5 U.S. Department of Defense, Press Release, “Department of Defense Issues Final Military Lending Act Rule,” July 21, 2015, https://www.defense.gov/Newsroom/Releases/Release/Article/612795/department-of-defense-issues-finalmilitary-lending-act-rule/
6 Arkansas Constitution of 1874 Amendment 89, 3. Maximum interest rate on other loans. https://codes.findlaw.com/ar/arkansas-constitution-of-1874/ar-const-amend-89-sect-3.html
7 Center for Responsible Lending, “Shark‐Free Waters: States are Better Off without Payday Lending,” April 2019, https://www.responsiblelending.org/research-publication/shark-free-waters-states-are-better-without-payday-lending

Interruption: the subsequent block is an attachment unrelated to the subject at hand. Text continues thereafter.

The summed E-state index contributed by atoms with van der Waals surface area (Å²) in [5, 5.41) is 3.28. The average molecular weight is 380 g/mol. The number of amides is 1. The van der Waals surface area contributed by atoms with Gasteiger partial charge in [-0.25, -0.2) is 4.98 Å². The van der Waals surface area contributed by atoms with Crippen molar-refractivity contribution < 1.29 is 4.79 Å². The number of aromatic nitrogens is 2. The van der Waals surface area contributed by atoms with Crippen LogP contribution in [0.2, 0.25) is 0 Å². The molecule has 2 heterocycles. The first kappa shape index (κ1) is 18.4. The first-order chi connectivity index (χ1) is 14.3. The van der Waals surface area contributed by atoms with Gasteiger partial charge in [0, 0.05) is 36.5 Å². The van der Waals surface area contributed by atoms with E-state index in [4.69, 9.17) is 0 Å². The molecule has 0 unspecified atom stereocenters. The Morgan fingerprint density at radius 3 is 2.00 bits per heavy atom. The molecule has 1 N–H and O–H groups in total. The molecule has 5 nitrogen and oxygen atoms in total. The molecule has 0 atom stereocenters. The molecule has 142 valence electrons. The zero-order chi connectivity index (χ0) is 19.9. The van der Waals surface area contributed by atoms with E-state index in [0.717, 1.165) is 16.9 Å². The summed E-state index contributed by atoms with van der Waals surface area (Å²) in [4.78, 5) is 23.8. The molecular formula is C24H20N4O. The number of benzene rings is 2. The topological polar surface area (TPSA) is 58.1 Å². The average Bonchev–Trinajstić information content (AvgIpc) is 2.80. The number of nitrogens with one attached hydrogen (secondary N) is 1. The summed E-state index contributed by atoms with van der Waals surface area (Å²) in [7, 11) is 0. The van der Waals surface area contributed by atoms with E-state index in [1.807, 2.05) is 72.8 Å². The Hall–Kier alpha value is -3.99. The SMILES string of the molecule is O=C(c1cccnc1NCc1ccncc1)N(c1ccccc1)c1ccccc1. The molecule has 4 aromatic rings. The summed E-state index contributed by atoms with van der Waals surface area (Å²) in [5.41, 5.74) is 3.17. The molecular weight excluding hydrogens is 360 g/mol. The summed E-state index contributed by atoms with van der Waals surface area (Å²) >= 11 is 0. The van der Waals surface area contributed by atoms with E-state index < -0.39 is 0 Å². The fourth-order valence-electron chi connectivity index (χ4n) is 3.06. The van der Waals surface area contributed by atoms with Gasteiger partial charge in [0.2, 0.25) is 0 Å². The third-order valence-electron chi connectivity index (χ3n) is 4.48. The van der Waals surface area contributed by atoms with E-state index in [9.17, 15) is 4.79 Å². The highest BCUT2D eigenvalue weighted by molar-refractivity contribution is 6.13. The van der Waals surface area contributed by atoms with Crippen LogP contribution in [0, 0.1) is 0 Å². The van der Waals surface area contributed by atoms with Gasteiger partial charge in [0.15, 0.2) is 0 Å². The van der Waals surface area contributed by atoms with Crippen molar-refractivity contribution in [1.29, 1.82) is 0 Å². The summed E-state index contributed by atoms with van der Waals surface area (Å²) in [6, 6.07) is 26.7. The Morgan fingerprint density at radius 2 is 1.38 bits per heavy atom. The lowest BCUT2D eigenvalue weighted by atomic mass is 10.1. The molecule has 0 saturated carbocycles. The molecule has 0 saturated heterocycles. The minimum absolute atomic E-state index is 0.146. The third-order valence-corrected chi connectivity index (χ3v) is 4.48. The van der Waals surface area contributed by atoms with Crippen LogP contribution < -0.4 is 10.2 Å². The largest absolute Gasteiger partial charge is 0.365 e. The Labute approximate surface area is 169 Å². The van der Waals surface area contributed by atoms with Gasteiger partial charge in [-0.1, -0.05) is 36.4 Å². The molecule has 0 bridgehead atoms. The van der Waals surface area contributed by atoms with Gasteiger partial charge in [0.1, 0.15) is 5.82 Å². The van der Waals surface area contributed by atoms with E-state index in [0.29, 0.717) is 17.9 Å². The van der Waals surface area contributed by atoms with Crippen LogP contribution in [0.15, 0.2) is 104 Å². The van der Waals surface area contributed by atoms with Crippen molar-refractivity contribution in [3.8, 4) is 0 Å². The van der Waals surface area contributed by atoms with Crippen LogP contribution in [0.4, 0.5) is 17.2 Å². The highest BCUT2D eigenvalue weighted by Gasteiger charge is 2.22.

8 Southern Bancorp, “Into the Light: A Survey of Arkansas Borrowers Seven Years after State Supreme Court Bans Usurious Payday Lending Rates,” May 2, 2016, https://banksouthern.com/sbcp/into-the-light/
9 Id.
10 La. Rev. Stat. Ann. §§ 9:3510 to 9:3568
11 According to the Prosperity Now Scorecard, 26.9% of people in the U.S. are unbanked or underbanked, which is lower than the states of Mississippi (38.1%), Louisiana (37.8%), Alabama (36.4%), Arkansas (32.3%), and Tennessee (30.0%).